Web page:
The Montgomery County District Attorney’s office is warning citizens about counterfeit oxycodone pills being sold in the Delaware Valley that are laced with fentanyl and could be deadly as a result.

The warnings come after authorities arrested Leon M. Wright, 33, of Philadelphia. District Attorney Kevin Steele is accusing Wright of selling blue pills with imprints making them look like oxycodone, but were instead discovered to contain fentanyl, heroin and Levomethorphan — all illegal substances. Levomethorphan is reported to be five times stronger than morphine; fentanyl is 80-100 times stronger than morphine.

“Drug traffickers like this defendant who sell what they say are prescription opioid pills can actually be selling cheap fentanyl, heroin and other illegal substances pressed into molds and made to look like legitimate opioid pills — but they are much stronger and much deadlier. People buying these poisons need to be very, very careful,” Steele said.

“Our detectives recently responded to an overdose death of a young woman who thought she bought and consumed an ecstasy pill and in fact, lab reports reflected the purchased pills were actually fentanyl.”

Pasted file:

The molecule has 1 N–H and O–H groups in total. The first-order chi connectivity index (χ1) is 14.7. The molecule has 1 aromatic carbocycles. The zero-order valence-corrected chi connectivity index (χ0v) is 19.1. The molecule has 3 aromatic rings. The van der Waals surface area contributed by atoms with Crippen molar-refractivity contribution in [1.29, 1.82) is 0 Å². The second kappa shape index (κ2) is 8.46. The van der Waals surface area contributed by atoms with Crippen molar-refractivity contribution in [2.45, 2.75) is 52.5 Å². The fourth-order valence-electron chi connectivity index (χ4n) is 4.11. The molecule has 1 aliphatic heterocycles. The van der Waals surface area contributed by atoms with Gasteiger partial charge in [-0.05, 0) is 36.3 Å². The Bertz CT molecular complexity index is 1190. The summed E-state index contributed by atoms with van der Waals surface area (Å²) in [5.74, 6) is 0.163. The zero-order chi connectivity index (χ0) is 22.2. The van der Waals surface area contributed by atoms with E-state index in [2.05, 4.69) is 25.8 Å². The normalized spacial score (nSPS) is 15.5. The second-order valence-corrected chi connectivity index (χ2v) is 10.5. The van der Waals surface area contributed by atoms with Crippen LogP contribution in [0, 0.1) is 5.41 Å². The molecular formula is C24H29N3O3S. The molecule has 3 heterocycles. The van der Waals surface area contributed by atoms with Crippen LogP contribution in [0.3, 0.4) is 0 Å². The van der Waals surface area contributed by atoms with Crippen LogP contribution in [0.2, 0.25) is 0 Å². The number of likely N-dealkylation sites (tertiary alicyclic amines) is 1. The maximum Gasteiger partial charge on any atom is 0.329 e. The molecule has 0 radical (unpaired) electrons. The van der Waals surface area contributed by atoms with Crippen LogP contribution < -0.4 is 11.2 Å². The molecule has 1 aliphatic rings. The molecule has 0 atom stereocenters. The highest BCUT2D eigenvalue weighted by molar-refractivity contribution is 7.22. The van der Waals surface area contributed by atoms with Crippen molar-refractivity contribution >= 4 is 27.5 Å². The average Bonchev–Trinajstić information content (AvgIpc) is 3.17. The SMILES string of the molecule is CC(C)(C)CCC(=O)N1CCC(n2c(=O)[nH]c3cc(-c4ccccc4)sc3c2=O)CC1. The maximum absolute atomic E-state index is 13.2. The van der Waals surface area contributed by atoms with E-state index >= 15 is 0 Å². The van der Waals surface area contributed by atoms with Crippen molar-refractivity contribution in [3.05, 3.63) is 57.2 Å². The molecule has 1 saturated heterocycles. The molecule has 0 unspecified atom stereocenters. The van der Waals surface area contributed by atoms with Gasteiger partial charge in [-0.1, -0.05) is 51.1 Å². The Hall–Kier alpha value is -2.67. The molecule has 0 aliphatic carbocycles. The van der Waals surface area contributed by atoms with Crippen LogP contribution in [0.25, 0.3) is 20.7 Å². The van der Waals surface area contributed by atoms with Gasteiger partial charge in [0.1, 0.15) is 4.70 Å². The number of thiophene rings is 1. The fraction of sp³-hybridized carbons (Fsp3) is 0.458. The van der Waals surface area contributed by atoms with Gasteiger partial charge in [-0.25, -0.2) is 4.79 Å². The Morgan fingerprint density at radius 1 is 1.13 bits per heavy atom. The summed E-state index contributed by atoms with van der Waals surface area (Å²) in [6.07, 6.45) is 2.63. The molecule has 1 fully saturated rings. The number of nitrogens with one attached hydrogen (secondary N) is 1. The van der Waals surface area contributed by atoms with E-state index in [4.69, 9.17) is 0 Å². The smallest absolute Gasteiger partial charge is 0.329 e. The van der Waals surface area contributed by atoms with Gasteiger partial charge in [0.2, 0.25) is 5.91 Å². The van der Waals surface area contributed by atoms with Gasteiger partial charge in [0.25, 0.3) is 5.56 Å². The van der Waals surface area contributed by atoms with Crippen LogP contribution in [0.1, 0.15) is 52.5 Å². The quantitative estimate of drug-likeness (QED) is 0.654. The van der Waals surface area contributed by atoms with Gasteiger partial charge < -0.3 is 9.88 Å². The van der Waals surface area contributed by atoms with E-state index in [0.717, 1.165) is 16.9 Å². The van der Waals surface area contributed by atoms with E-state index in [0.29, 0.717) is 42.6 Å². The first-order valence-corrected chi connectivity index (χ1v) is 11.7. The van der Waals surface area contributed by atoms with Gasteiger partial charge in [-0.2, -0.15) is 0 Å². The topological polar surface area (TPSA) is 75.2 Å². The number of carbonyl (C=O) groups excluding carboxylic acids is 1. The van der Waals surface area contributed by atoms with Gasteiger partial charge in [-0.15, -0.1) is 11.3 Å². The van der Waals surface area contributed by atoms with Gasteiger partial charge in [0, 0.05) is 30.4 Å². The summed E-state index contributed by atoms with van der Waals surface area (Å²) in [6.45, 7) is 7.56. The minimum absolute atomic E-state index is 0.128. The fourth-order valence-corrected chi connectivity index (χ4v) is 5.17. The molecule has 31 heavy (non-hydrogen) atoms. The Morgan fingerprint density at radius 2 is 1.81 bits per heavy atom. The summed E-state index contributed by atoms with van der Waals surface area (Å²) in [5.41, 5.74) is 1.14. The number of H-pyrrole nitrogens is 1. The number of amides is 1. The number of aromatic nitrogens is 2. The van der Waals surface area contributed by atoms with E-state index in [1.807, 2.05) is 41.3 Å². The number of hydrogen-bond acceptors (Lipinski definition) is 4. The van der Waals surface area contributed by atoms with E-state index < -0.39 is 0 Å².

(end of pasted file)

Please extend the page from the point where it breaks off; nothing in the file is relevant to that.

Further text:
Montgomery County detectives and Upper Merion Township police surveilled Wright and said they observed him making numerous drug sales in King of Prussia. When they later executed a search warrant on his home and car, they say they recovered nearly 350 of the fake oxycodone pills.

They also say they seized $68,000 in cash from the residence, along with a firearm and numerous other smaller amounts of other drugs and drug packaging.

A press release from the DA’s office says Wright has already been arraigned, and he remains in jail after his bail was set at $500,000. His next hearing is scheduled for September 21.

Authorities have been steadily sounding the alarm about a rise in drugs that are “cut” with fentanyl.

For example, Centre County District Attorney Bernie Cantorna last week said that the county has seen a sudden spike in overdose deaths — and believes fentanyl is a culprit.

“Bellefonte, Ferguson Township, Patton Township, State College and state police have responded to at least 11 overdose dose calls during that time,” reported. “Since Aug. 22, three overdoses have resulted in death.”

On the other side of the country, San Diego County, California, experienced 152 fentanyl-related overdose deaths last year. “But in the first six months of this year, there are likely already 203 fentanyl-related deaths, of which 119 have been confirmed and another 84 are pending confirmation,” the DEA said on its website.